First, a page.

We’re all data experts now, but what will be the impact on the C-Suite?

The all-enveloping response to this pandemic has thrown up a range of unforeseen consequences. And one of the ones we’ve been pondering is how the widespread use and commentary on data will affect business decisions at board level.

One glance at social media will tell you that we’re all data experts now, with ‘flattening the curve’ and log scales entering our everyday lexicon. It’s been a five week crash course in data analysis for us all, with everyone on our Zoom Happy Hour offering up their view of what the latest charts, graphs and data mean for us.

Great news if you’re seeking investment for your next project?

For those in the data community, this is both brilliant and frustrating. Senior leaders who have previously not got the importance of data, suddenly have a reference point and can see in fairly bleak terms, how the Government’s scientific advisors are relying on data collection and modelling to chart their way through everything from how many face masks to order to why coronavirus seems to attack different populations disproportionately. Where data is not being collected, there is now outrage rather than a shrug of indifference.

So great news if you’ve been banging the drum for your next big IT or data project, and the investment it will need, right? You’ll be able to use examples from the pandemic to create comparisons that non-data speakers will suddenly understand.

Before you hit send on the business case, let’s just consider some of the potential challenges of our newfound data enlightenment.

Data can be quickly discredited

At the time of writing, the daily death toll in the UK is now reported with a long list of caveats. As we’ve grown to understand that the data is only for hospital deaths, that there are differences in how doctors are determining cause of death, that many people who’ve died haven’t been tested for coronavirus and that deaths in care homes have been understated, it’s reinforced a view that data can’t be trusted.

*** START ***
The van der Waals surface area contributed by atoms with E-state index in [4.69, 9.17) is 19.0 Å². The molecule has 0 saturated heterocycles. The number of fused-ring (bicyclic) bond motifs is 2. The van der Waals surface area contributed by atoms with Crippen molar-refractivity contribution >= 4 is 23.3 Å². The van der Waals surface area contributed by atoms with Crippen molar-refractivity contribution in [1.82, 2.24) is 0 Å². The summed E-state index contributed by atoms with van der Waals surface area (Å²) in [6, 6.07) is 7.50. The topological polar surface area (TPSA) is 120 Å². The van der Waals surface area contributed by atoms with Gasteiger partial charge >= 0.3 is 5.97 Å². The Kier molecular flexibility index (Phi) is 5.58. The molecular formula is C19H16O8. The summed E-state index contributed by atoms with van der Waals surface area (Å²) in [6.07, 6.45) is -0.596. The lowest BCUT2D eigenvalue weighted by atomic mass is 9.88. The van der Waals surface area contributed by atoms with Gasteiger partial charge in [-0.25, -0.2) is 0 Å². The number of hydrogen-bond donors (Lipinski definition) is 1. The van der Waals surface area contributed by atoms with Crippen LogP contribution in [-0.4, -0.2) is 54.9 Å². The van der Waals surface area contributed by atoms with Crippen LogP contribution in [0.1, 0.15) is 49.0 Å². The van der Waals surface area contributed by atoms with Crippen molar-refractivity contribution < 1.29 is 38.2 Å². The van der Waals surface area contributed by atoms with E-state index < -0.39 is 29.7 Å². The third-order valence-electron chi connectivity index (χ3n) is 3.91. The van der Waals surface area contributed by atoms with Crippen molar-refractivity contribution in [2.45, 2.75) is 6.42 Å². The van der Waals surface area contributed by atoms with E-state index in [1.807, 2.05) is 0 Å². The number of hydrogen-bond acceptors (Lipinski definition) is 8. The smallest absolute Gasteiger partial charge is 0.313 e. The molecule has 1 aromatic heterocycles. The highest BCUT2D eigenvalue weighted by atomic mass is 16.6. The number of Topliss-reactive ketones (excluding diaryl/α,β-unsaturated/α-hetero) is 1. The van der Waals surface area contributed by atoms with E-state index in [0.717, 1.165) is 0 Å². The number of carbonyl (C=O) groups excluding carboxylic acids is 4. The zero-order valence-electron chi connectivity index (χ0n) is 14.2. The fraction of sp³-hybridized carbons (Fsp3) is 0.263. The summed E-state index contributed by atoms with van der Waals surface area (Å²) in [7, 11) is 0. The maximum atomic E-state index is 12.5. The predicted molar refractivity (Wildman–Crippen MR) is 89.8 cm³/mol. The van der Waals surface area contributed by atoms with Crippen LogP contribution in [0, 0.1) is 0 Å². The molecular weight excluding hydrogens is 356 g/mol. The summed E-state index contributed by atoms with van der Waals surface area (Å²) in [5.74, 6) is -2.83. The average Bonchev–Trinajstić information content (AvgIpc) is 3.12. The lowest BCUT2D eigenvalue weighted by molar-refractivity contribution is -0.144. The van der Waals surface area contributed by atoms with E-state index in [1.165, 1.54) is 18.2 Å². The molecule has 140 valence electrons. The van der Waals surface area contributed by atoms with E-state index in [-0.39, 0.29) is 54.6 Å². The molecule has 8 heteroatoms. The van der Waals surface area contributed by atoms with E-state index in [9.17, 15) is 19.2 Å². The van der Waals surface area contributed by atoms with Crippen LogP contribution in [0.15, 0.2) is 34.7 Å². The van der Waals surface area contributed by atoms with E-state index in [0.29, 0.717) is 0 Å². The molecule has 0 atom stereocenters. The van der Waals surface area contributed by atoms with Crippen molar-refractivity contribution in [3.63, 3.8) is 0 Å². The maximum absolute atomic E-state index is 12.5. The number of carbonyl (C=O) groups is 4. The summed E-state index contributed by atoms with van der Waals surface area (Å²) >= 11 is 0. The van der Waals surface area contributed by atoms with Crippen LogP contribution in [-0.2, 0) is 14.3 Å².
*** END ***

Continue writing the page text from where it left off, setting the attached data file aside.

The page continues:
This means that in a business context, you’ll need to be able to:

  • Defend your data sources
  • Be transparent about gaps
  • Deflect pressure to report quickly
  • Be ready to argue for investment in better data collection practices

Modelling is filled with uncertainty

When the US based Institute for Health Metrics and Evaluation (IHME) reported in early April that they expected the UK death toll from Covid-19 to be the highest in Europe at 66,000, we were all deeply shocked and saddened. Two days later, and the figure was revised to 37,000, illustrating the huge variances that can appear in even the most sophisticated modelling.

Back in the boardroom, does this mean you can expect more challenge around anticipated sales figures, customer behaviour patterns and any other metric you’re asked to predict? Modelling becomes harder, the more sparse the data set or where comparisons are not valid. Will we see more trust placed in experience and gut feel? Perhaps we’ll reach a more nuanced understanding of the role of predictive models, and how they can create a useful context for decision making eg ‘we think the final figure will be between x and y, so let’s plan on that basis.’

Cause and effect may be more hotly disputed

We’re so early in the stages of the pandemic, that we can only begin to see some of ways in which we might describe an outcome as a success or failure. For instance, there have been controversial arguments about the benefit of the excess deaths we’re preventing through social distancing compared to the spike in cancer deaths we might expect in two years’ time as people with symptoms choose to stay away from their GP.

Listening to these arguments reminded me of how difficult it is to combat theories that tie in with people’s pre-conceived notions or area of personal responsibility. If your data is going to contradict the world view of the person signing off your budget, and you’re unlucky enough to work in an organisation where the egos aren’t quite left at the door, be prepared that evidence and logic might not be enough to help you win the argument. You might need to practice some of the softer skills that build trust, and show your own vulnerability, in order to remove bias from your organisation’s decision making.

At KDR, we have to believe that a societal shift in the understanding and application of data will be a good thing for our clients and candidates. We’d love to hear your theories on the impacts in your business when we emerge from lockdown.

KDR Recruitment is the home of the best data, technology and analytics jobs. For more news and view check out the KDR blog or follow us on LinkedIn.

Mark Dexter

April 29th, 2020 View my profile

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